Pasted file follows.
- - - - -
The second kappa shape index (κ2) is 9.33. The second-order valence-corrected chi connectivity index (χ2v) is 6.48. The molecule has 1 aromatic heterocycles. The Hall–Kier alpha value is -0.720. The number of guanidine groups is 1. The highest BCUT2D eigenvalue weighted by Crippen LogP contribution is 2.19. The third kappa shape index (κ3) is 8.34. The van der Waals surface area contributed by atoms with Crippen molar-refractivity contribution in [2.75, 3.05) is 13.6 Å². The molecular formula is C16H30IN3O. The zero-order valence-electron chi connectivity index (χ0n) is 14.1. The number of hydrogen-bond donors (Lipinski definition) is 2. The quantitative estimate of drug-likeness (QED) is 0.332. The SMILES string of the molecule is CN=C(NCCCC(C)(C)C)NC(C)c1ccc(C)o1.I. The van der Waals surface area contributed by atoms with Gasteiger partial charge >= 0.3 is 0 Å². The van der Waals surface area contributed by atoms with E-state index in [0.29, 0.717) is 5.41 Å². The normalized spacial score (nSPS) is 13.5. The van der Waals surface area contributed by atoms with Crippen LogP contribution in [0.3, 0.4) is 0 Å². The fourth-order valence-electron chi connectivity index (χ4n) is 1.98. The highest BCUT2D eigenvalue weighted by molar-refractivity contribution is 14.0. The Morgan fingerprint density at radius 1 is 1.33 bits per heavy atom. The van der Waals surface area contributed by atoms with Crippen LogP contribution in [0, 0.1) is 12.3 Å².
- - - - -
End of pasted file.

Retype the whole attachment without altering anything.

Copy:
The second kappa shape index (κ2) is 9.33. The second-order valence-corrected chi connectivity index (χ2v) is 6.48. The molecule has 1 aromatic heterocycles. The Hall–Kier alpha value is -0.720. The number of guanidine groups is 1. The highest BCUT2D eigenvalue weighted by Crippen LogP contribution is 2.19. The third kappa shape index (κ3) is 8.34. The van der Waals surface area contributed by atoms with Crippen molar-refractivity contribution in [2.75, 3.05) is 13.6 Å². The molecular formula is C16H30IN3O. The zero-order valence-electron chi connectivity index (χ0n) is 14.1. The number of hydrogen-bond donors (Lipinski definition) is 2. The quantitative estimate of drug-likeness (QED) is 0.332. The SMILES string of the molecule is CN=C(NCCCC(C)(C)C)NC(C)c1ccc(C)o1.I. The van der Waals surface area contributed by atoms with Gasteiger partial charge >= 0.3 is 0 Å². The van der Waals surface area contributed by atoms with E-state index in [0.29, 0.717) is 5.41 Å². The normalized spacial score (nSPS) is 13.5. The van der Waals surface area contributed by atoms with Crippen LogP contribution in [0.3, 0.4) is 0 Å². The fourth-order valence-electron chi connectivity index (χ4n) is 1.98. The highest BCUT2D eigenvalue weighted by molar-refractivity contribution is 14.0. The Morgan fingerprint density at radius 1 is 1.33 bits per heavy atom. The van der Waals surface area contributed by atoms with Crippen LogP contribution in [0, 0.1) is 12.3 Å².